You can probably figure out what each of these is, but here goes. Instrumental support is ideas, advice, and assistance. Psycho-social is allaying fears and concerns around stuff like, well, a terrible boss. Psycho-social professional networking, then, is more personal and direct. It doesn’t necessarily require you to be in the same place as a networked colleague, but the quality of the relationship would need to be deeper.

Which do you think is tougher in the modern age? I bet you know.

Professional networking: The decline of psycho-social support

I think the “auto-DM” (an automatic message on social media) is one of the worst things in the modern connected world. But still, thousands of people use it. Let me give you a quick example around this.

Have you ever gotten an auto-DM on Twitter … where someone tells you to connect with them on LinkedIn? A lot of people just blindly do this, because, well … bigger networks? That must be good! But have you ever stopped and wondered, “What would be the value-add of me and this person being connected on LinkedIn?” Most people don’t. They just click and add. Now they have 1,171 LinkedIn connections instead of 1,170. That’s how you do professional networking, baby!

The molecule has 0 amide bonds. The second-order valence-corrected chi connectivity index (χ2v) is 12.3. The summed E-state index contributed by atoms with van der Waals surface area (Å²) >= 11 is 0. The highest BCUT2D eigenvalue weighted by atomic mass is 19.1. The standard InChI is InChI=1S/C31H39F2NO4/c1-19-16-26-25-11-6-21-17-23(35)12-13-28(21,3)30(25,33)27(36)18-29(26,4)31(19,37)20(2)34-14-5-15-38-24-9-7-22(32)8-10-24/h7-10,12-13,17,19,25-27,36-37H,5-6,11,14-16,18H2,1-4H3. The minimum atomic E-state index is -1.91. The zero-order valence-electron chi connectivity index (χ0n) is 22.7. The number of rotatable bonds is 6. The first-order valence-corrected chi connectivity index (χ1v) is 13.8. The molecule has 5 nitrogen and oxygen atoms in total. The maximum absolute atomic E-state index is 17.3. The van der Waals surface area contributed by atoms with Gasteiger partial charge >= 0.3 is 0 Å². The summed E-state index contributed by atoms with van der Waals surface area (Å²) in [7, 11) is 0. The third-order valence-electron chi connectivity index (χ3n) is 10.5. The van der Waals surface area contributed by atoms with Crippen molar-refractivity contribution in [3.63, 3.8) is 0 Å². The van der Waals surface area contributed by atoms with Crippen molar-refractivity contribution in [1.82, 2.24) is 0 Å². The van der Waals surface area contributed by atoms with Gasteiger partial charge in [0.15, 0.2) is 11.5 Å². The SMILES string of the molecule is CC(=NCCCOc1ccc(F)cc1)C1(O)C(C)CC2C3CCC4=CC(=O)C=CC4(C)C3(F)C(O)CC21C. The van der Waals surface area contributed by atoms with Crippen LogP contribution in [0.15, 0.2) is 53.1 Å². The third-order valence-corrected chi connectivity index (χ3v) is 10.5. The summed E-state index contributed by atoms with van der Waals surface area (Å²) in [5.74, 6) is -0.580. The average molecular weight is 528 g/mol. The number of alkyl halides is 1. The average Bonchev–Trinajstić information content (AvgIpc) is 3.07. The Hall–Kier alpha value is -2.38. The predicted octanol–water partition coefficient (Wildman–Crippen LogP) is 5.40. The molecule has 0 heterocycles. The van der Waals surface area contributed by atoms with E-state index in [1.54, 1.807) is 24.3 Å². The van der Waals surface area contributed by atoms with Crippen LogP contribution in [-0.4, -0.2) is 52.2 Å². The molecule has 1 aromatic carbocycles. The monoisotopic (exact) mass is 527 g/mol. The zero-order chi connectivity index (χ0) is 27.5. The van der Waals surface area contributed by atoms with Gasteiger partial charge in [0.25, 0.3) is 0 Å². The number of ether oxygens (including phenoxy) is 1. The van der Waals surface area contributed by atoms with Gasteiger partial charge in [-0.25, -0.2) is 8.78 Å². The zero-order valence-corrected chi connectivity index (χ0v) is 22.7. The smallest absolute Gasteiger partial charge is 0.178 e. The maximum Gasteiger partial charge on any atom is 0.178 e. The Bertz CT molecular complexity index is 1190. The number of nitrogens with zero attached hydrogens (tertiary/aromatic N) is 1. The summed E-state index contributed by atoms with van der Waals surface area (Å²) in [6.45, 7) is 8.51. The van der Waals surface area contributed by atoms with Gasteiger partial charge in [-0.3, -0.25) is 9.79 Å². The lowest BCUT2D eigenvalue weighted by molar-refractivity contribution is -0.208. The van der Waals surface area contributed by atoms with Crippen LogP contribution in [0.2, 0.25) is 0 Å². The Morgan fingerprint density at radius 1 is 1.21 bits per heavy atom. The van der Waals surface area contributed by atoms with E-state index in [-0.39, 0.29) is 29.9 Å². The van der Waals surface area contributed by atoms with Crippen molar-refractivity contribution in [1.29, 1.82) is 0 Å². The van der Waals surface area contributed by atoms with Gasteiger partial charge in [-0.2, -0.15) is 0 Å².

Riddle me this, though. Is this person going to offer you any type of psycho-social support? No. Not an iota. Three weeks after you add this person on LinkedIn, try this game. Send them a message about your boss being a micro-manager. Here’s what will probably happen:

That’s not psycho-social support. Instead, that’s being sold to under the guise of instrumental support. See the problem?

Professional networking and the problems of technology

We deify the tech billionaires and their kegerator cultures, and we love to talk about how technology has made us all so connected. In many ways, it’s true. I can do work with someone in Singapore very easily. 25 years ago, that would have been much harder. That’s a plus.